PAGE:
Fact sheet: The National Energy Board is a life cycle regulator

  • The NEB holds those we regulate accountable so that Canadians and the environment are protected. Although attention is often focused on the NEB’s review of applications, we continue to regulate over the complete lifecycle of a pipeline project using a wide variety of enforcement tools and activities.

    Phases of a regulated facility
    Text description of this graphic

    Facility life cycle and NEB tools and activities

    • Company's planning and pre-application
      • Information requirements (Filing Manual)
      • Pre-application meetings
    • Application assessment and/or public hearing
      • Environmental and socio-economic assessment
      • Conditions on approval
    • Construction and post construction
      • Ensure condition compliance
      • Inspections
      • construction monitoring reports
    • Operations and maintenance
      • Audits
      • Inspections
      • Incident inspection
    • Abandonment
      • Environmental and socio-economic assessment
      • Conditions on approval
      • Inspections

Our top priorities are safety of Canadians and protecting the environment. Pipeline design materials, construction and operations are governed by requirements set out in the NEB’s National Energy Board Onshore Pipeline Regulations, which reference the Canadian Standards Association (CSA). CSA requirements place a heavy emphasis on quality throughout a project’s life cycle.

  • For large-scale projects, the NEB requires companies to consult with all individuals, groups and agencies that the project may affect. The consultation should begin early in the planning and design phases of the project, and continue throughout the project’s life cycle.

Pre-application and application

We provide guidance on what we expect from a company in our Filing Manual and sometimes in pre-application meetings.

A company may file a project description before it files an application. We use this description to start our public and Aboriginal engagement as well as our Participant Funding Program.

When the company files its application to build a new pipeline, we review the application to see if it can be built and operated safely, and whether it is in the public interest. We hear from directly affected people and groups, and may hear from experts about concerns. We then make a decision or recommendation on the pipeline approval, along with any necessary conditions.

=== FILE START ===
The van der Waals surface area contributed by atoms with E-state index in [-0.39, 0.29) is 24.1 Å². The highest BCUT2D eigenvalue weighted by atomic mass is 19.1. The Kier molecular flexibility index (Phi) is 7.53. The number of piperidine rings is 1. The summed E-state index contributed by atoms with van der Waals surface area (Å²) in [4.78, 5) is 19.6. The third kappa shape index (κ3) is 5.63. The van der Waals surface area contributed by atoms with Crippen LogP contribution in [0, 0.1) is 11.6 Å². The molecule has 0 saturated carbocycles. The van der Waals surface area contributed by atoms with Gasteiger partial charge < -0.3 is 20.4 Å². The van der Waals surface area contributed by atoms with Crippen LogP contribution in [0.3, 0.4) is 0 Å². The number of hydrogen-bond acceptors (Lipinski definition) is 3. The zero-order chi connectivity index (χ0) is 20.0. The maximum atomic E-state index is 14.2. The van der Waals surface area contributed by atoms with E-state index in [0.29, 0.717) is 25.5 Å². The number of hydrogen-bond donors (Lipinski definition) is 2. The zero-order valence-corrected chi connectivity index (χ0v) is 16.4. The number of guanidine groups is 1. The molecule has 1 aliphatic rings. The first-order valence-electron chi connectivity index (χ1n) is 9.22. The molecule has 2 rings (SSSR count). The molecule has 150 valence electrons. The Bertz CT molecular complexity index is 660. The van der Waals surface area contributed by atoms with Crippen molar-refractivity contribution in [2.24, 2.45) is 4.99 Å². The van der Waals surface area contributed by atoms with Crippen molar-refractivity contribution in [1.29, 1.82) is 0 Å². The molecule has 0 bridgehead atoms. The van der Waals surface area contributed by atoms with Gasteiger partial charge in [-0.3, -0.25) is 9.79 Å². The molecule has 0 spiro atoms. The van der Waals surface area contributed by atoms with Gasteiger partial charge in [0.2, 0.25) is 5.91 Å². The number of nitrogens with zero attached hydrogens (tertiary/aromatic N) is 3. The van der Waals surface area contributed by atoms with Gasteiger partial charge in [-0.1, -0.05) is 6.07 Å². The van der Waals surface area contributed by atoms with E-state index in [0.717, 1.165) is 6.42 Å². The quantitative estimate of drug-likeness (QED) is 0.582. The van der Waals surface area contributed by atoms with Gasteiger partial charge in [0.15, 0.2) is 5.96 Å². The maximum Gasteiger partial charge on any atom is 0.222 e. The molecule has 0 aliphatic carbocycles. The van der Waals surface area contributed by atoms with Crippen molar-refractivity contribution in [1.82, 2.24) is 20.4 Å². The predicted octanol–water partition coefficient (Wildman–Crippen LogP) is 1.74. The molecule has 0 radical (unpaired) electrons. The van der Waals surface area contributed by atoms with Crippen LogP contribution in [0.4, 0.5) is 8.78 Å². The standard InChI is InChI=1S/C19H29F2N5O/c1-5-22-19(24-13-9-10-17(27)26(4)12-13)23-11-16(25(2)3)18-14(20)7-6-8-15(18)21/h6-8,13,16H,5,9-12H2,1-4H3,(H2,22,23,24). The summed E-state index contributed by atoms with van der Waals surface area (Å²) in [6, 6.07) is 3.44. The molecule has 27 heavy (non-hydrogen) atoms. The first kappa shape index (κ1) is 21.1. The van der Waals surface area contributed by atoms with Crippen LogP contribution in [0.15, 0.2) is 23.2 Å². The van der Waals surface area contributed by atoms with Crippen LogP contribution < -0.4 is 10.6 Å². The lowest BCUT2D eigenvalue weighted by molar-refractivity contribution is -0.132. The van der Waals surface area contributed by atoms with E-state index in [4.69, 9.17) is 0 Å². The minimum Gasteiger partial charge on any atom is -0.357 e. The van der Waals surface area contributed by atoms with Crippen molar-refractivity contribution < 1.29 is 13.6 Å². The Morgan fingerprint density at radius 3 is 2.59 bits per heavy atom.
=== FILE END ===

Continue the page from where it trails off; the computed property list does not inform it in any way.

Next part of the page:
Construction and operations

Once a project receives approval, we use our enforcement tools to make sure the company quickly and effectively complies with NEB requirements.

Some conditions must be met before construction may begin. We must also evaluate and approve a detailed route.

During construction and operation, some of the enforcement tools we use are notices of non-compliance, orders, administrative monetary penalties, suspension of operation, and audits.

To check on compliance and safety, we inspect construction activity. We also review reports provided by the company.

We expect companies to have effective awareness programs and pipeline crossing guidelines, to make sure development is safe for those who live and work nearby. During construction and after a project is built, we address landowner concerns through our issue resolution process. This may involve a field visit or individual follow-up in person with the landowner and the company.

Each year, the NEB conducts six comprehensive audits and at least 150 inspections of regulated companies to verify compliance. It also conducts more than 100 technical meetings and exercises. These tools allow us to detect and correct non-compliances before they become issues.

We post all compliance and enforcement actions we take on our public website.

After a pipeline is built, the company may decide to add to or change the pipeline. We oversee all such activities. Some may need further approval.

We require companies to strive for zero ruptures. Should an incident occur that creates a risk to public safety or protection of property and the environment, we can order the company to take immediate actions to address the risk. We then investigate the incident and report the results. We expect companies to remediate the effects of a pipeline leak or rupture, as well as put in place actions to prevent more occurrences.


If a company wants to abandon a facility, it must submit an application to us which includes details on the safety, environment, and discussions with affected landowners. We will review the application and if it is approved, we may impose conditions and then inspect the abandonment activities. The company is responsible to have the funds available to address any issues during and after abandonment. NEB oversight typically ends when the pipeline abandonment project work is completed and all NEB-ordered conditions are met.

Download The National Energy Board is a Lifecycle Regulator [PDF 152 KB]

For more information on the NEB and its role as a life cycle regulator:

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